Overall Rating Gold
Overall Score 80.84
Liaison Teddy Lhoutellier
Submission Date April 26, 2024

STARS v2.2

University of Miami
AC-6: Sustainability Literacy Assessment

Status Score Responsible Party
Complete 4.00 / 4.00 Carlie Laughlin
Sustainability Analyst
Office of Sustainability
"---" indicates that no data was submitted for this field

Does the institution conduct an assessment of the sustainability literacy of its students?:

Which of the following best describes the literacy assessment? The assessment is administered to::
The entire (or predominate) student body, directly or by representative sample

Which of the following best describes the structure of the assessment? The assessment is administered as a::
Pre- and post-assessment to the same cohort or to representative samples in both a pre- and post-test

A copy of the questions included in the sustainability literacy assessment(s):
A list or sample of the questions included in the sustainability literacy assessment or the website URL where the assessment tool may be found:
1) What is the primary reason for increased levels of carbon dioxide in the atmosphere? 2) Raw materials extraction has harmful effects on public health and the environment in many parts of the world, and thus personal action to reduce consumption, recycle, or reuse items reduces these harms. 3) Which of the following is the best example of environmental justice? 4) An area of land near a river used to be almost constantly flooded. After a dam was placed upstream, the flooding stopped, and the area of land is now mainly dry. If the conditions remain dry for several years, which of the following changes is most likely to happen? 5) How is climate change altering precipitation in the U.S.? 6) As of Summer 2021, the University of Miami procures close to 100% of its electricity through solar energy. This was made possible thanks to: 7) How do climate factors (temperature, precipitation, & humidity) relate to vector-borne disease? 8) The coffee served in UM dining halls is Fair Trade certified. What does Fair Trade certified mean? 9) Which of the following is the most commonly used definition of "sustainable development"? 10) What is the primary benefit of wetlands?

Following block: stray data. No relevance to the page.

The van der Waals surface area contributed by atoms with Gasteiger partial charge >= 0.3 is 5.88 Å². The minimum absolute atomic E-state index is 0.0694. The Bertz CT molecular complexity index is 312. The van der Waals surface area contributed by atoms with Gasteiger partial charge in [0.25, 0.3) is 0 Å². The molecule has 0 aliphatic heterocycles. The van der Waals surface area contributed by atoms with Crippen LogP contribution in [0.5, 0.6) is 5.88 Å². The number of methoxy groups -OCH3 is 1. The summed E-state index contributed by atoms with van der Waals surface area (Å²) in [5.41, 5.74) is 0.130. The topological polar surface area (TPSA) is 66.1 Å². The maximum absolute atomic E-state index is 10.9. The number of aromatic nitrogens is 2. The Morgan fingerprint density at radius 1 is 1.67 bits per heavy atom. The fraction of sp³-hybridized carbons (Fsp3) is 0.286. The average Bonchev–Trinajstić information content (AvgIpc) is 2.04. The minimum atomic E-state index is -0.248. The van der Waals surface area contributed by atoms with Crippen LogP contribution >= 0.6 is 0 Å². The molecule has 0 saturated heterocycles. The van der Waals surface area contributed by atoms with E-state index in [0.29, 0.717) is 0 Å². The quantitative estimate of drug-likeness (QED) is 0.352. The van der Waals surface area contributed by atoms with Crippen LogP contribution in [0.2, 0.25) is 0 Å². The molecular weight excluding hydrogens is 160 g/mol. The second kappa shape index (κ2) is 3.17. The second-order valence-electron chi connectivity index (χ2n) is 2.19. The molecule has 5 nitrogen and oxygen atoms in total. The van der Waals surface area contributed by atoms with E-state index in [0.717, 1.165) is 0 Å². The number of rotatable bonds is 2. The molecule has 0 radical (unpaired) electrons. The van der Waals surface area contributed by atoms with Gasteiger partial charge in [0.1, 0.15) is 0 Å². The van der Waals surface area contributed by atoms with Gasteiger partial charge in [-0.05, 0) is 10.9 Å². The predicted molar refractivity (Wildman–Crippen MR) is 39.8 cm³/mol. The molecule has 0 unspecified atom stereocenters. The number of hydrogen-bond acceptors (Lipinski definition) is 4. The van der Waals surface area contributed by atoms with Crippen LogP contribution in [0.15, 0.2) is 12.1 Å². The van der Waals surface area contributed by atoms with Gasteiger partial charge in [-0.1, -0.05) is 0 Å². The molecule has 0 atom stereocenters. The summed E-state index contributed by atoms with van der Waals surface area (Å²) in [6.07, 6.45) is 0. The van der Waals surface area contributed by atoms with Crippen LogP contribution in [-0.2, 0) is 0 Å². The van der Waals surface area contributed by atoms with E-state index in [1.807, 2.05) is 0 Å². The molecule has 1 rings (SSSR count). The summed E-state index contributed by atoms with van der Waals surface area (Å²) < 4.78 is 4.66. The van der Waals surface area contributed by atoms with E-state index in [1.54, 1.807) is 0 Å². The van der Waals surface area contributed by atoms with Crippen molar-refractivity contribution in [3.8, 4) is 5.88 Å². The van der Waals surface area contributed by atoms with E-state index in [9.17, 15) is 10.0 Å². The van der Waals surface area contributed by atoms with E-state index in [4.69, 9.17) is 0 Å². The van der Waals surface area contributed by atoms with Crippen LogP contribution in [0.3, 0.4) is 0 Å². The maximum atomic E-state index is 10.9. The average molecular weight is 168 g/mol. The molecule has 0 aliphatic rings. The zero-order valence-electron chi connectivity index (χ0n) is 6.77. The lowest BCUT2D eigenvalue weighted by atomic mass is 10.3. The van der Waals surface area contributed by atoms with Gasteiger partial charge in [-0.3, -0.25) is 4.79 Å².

A brief description of how the literacy assessment was developed and/or when it was adopted:
The Office of Sustainability created a combined sustainability literacy (10 questions) and culture assessment (10 questions) that was administered to the entire campus community via representative sample. The survey was created by assessing questions from successful surveys showcased on the STARS webpage and reviewing what questions would best suit our programming needs.

A brief description of how a representative sample was reached (if applicable) and how the assessment(s) were administered :
A mass email was sent by the UM Communication Department to all staff, faculty and students. To reach additional students, we contacted faculty from different schools on our Coral Gables campus and asked them to administer pre- and post-course surveys to their classes. Results are evaluated through data analytics provided by our survey online tool.

A brief summary of results from the literacy assessment(s):
These are a few of the main takeaways: 1) An overwhelming majority of students understand that increased levels of CO2 in the atmosphere is caused by human activities. 2) A majority of students got "social science" oriented questions correct. 3) When it came to natural sciences, students were more likely to be split between answers. For example, students were split 50/50 on question #4, between "The plants will die out until there are no plants left in the area," and "The types of plants will change to those plants better suited to drier conditions."

Website URL where information about the sustainability literacy assessment is available:

Additional documentation to support the submission:

Data source(s) and notes about the submission:

The information presented here is self-reported. While AASHE staff review portions of all STARS reports and institutions are welcome to seek additional forms of review, the data in STARS reports are not verified by AASHE. If you believe any of this information is erroneous or inconsistent with credit criteria, please review the process for inquiring about the information reported by an institution or simply email your inquiry to stars@aashe.org.